ZF Friedrichshafen is poised to overtake Continental as the supplier rivals navigate fierce headwinds to tackle the disruptive shift to electric and self-driving vehicles.
ZF, which has customers including BMW and Porsche, met its profit-margin target last year amid a double-digit jump in revenue, even as the further fallout from the COVID-19 pandemic and major supply shortages weighed on the industry.
“It was an exceptionally challenging year for our company,” CEO Wolf-Henning Scheider said in an interview at ZF’s headquarters overlooking Lake Constance. “We could have generated more revenue, but growth was held back by headwinds like the chip shortage, rising raw material costs or much higher freight rates.”
Revenue last year rose by at least 10 percent and the operating profit margin was between 4.5 percent to 5.5 percent, Scheider said. The privately held engineering group will report detailed full-year earnings on March 17.
The rise indicates revenue of about 36 billion euros ($40.9 billion) or higher, which would exceed Continental’s targeted sales of as much as 33.5 billion euros for 2021.
Continental lowered its outlook in October and last year separated its powertrain operations.
Tracing its origins back to airship pioneer Ferdinand von Zeppelin, ZF is under pressure to pivot to the electric and self-driving age. The supplier specializes in making high-performance transmissions for upscale combustion cars, a component that risks becoming gradually obsolete in the move to battery-powered vehicles.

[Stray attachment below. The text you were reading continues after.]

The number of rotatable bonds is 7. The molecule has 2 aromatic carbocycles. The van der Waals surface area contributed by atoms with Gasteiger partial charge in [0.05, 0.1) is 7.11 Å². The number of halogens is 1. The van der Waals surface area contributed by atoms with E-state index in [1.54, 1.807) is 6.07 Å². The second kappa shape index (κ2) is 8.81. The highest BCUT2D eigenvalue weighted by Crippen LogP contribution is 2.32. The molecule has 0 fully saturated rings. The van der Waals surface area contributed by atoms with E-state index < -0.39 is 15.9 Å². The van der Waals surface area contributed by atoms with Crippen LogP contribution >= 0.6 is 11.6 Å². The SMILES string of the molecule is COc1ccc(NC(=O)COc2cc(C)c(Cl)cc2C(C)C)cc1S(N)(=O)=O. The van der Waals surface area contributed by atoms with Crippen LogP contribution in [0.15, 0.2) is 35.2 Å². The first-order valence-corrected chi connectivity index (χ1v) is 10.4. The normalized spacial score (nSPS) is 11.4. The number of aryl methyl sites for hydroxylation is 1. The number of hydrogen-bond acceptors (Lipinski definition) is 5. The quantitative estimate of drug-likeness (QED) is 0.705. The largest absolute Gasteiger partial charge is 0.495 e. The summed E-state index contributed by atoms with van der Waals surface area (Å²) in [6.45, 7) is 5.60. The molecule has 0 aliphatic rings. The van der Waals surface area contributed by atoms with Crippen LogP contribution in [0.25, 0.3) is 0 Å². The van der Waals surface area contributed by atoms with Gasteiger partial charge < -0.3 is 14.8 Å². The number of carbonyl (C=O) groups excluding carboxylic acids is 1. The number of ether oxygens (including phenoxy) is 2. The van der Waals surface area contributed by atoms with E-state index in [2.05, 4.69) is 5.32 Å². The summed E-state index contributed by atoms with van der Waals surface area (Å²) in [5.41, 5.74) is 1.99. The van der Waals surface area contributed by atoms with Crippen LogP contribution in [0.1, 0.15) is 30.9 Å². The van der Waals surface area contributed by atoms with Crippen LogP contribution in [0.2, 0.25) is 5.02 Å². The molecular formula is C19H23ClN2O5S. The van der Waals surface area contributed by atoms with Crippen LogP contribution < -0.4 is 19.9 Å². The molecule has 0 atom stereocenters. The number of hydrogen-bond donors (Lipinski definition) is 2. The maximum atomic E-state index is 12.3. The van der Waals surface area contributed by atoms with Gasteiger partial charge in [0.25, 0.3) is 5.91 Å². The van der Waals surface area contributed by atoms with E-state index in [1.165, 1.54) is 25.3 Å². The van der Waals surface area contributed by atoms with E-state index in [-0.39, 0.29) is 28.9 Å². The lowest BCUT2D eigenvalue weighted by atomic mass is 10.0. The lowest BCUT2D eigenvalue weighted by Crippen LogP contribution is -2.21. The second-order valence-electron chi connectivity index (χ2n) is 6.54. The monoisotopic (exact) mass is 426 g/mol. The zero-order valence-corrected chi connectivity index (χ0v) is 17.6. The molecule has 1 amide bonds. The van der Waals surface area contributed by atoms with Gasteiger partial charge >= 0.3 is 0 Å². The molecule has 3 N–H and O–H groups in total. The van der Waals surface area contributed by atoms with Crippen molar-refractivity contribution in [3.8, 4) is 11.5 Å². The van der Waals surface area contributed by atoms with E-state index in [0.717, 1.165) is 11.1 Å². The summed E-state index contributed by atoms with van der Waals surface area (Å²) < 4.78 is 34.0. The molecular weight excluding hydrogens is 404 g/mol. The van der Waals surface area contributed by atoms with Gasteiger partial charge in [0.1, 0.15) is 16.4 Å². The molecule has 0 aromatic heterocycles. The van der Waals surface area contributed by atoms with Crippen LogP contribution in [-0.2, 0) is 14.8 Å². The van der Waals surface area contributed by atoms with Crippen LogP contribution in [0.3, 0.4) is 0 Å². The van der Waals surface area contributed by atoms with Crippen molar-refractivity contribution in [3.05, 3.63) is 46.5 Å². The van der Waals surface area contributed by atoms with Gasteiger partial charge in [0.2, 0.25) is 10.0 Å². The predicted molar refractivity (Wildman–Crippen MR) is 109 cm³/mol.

As companies navigate the shift, early radical decisions have been rewarded. U.S. supplier Delphi in 2017 spun off its powertrain business to focus on its autonomous vehicle efforts.
Aptiv now has a market value of nearly $40 billion, while Sweden’s Autoliv in 2018 separated its electronics unit that now trades as Veoneer.
In contrast, Continental took until last year to carve out its powertrain business with its share price more than halving since 2018.
ZF catapulted itself into the upper echelons of global automotive suppliers with the $12.9 billion acquisition of TRW Automotive to focus on EV components and safety systems.
In 2020, it bought Wabco Holdings in a $7 billion deal to add commercial-vehicle technology. The company has stopped allocating funds to the development of new combustion-engine technology two years ago.
ZF remains “open toward acquisitions, even if in the next three to four years they might not be on a scale like the Wabco deal,” Scheider said, while divestments are an option too. “We review our portfolio continuously to see if we’re still the best owner for a business unit.”
Incorporating Wabco forced ZF to weigh painful restructuring decisions to cut costs when the COVID-19 pandemic erupted at the same time.
Labor unions warned global headcount might be cut by as many as 15,000 people, roughly 10 percent of the workforce. Management had signaled cutbacks might be needed to reduce the risk of breaching credit covenant agreements.
The talks over headcount reductions and the future of factories have progressed but are not finalized entirely yet, Scheider said, expecting headwinds including the ongoing chip shortage to last for some time.
“New technology like electric mobility, autonomous driving or software offer more revenue potential for ZF than we generate with existing technology,” Scheider said. “Our business in 2030 should be bigger than now.”